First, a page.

Leo Durocher was a baseball coach who made Eddie Jones look like the what-hoing Bertie Wooster. Known as Leo the Lip, he managed the Brooklyn Dodgers after the second world war and is attributed with the saying “nice guys finish last”.

He was talking to reporters in 1946 about the New York Giants and their manager, Mel Ott, as they watched the side practise. Asked by one why he never acted as a nice guy, Durocher spat back: “Do you know a nicer guy than Mel Ott? Or any of the other Giants? Why, they’re the nicest guys in the world! And where are they? In seventh place! Nice guys! I’m not a nice guy – and I’m in first place.”

As Wales sift through the detritus of their Six Nations defence before the visit to Twickenham on Saturday, the question can be asked whether, in the post-Warren Gatland era, they have become too nice. It was not something of which Gatland, always ready to rattle opponents with a barb or two, was ever accused, nor his second lieutenant Shaun Edwards, who could turn the hardest player wobbly with a glare.

Wayne Pivac replaced Gatland with a brief to bring a sense of adventure back to Wales after what some saw as the tactical austerity of the previous 12 years. An ultimately comfortable victory against Italy was followed by a repeat of the 10-point loss they had endured in Dublin two years earlier and a first home defeat by France in the championship for 10 years.

Wales have been looking to live up to a new ideal and their performance against France was more rounded than it had been in the three previous meetings between the sides, all of which they had won by tight margins, but also more naive. Under Gatland they developed the ability to prevail at the end – think England in Cardiff last year – and beat teams through force, the way they won the grand slam against Ireland 12 months ago.

The defeats against Ireland and France each contained a similar moment when the outcome was in the balance. Wales had an attacking scrum in the final quarter and on each occasion it collapsed. They were penalised, much to their disgust, believing the referee had been conned on each occasion by the opposition tighthead, boring in on the opposite side of the scrum where the referee was standing and putting such pressure on the Welsh front row that they could not stay up.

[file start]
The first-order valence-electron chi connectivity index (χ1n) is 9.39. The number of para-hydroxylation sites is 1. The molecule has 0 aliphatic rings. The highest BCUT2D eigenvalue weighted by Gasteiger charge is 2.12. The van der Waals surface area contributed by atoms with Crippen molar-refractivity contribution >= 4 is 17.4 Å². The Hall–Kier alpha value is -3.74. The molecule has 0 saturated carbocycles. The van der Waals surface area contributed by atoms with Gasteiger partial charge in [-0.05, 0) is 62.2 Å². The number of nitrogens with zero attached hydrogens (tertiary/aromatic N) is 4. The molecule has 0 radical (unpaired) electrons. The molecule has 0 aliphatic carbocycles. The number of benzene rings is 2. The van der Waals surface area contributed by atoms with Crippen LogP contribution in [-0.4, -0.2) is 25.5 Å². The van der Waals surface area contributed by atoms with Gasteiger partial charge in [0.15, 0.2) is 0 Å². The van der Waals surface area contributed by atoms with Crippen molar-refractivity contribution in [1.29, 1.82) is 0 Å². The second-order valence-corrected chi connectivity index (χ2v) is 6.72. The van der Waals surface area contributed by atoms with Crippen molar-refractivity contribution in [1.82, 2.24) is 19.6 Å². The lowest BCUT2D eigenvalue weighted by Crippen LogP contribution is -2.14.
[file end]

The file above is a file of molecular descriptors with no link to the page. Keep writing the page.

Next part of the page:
Wales had conceded three penalties in the scrum against Italy that they felt had gone the wrong way and the following week Pivac talked about painting the right picture for referees by scrummaging straight. That got nowhere in Dublin and ahead of the France match, the prop Wyn Jones was wheeled out to claim Les Bleus cheated in the scrum by boring in. A French prop duly received a yellow card in Cardiff, but at the moment of reckoning it was France who got the decision.

Wales should not be relying on referees, especially in an area such as the scrum where most officials just want to see the ball emerge. They should have sorted out the issues themselves and when Demba Bamba came on they would have known, after the England match in Paris, that scrummaging straight was not his raison d’etre. England’s front rowers Joe Marler, Ellis Genge and Kyle Sinckler will not be spending the week poring over the rule book, the latter two very much in the image of their head coach, abrasive and confrontational.

England will look to push Wales around, as they did Ireland in the last round. Gatland’s Wales talked about earning the right to play, which translated meant winning the battle of the gainline and asserting themselves physically over their opponents. That will apply at Twickenham and a tendency of the last two rounds Wales need to lose is the gift-wrapping of tries for the opposition.

“You cannot rely on the referee when it comes to the scrum,” said the former Wales hooker Garin Jenkins, who was not known for his love of compromise. “In my day, you sorted out tightheads who bored in and while times have changed, there are still ways of solving problems. Wales will need an edge if they are to beat England and I expect Alun Wyn Jones and Ken Owens to provide it. It is time for a bit of sporting nastiness, within the laws, the sort Wales showed against Ireland last year.”

England have developed an edge under Jones after the “niceness” of the Stuart Lancaster period when, after the shenanigans during the 2011 World Cup, a cultural revolution blew in, although they are still prone to lapses. Jones is similar to Gatland, ready to highlight weak spots he detects in opponents, although his words sometimes blow up in his face, like last month when he boasted about how brutal his side intended to be in Paris.

Pivac said before Wales’s match in Ireland that he had no time for trash talking and, so far, he has not come into Jones’s line of fire. Is it a sign that Jones is anticipating another match when he could consider declaring at half-time? In the last two Six Nations matches between the sides at Twickenham, England led 19-0 and 12-0, but in both were clinging on at the end.

The challenge for Pivac is to evolve Wales’s attacking game while not diluting their obduracy and capacity to somehow find a way out of holes. Twickenham would be some place to start. No more Mr Nice Guy.

This is an extract from our weekly rugby union email, the Breakdown. To subscribe, just visit this page and follow the instructions.

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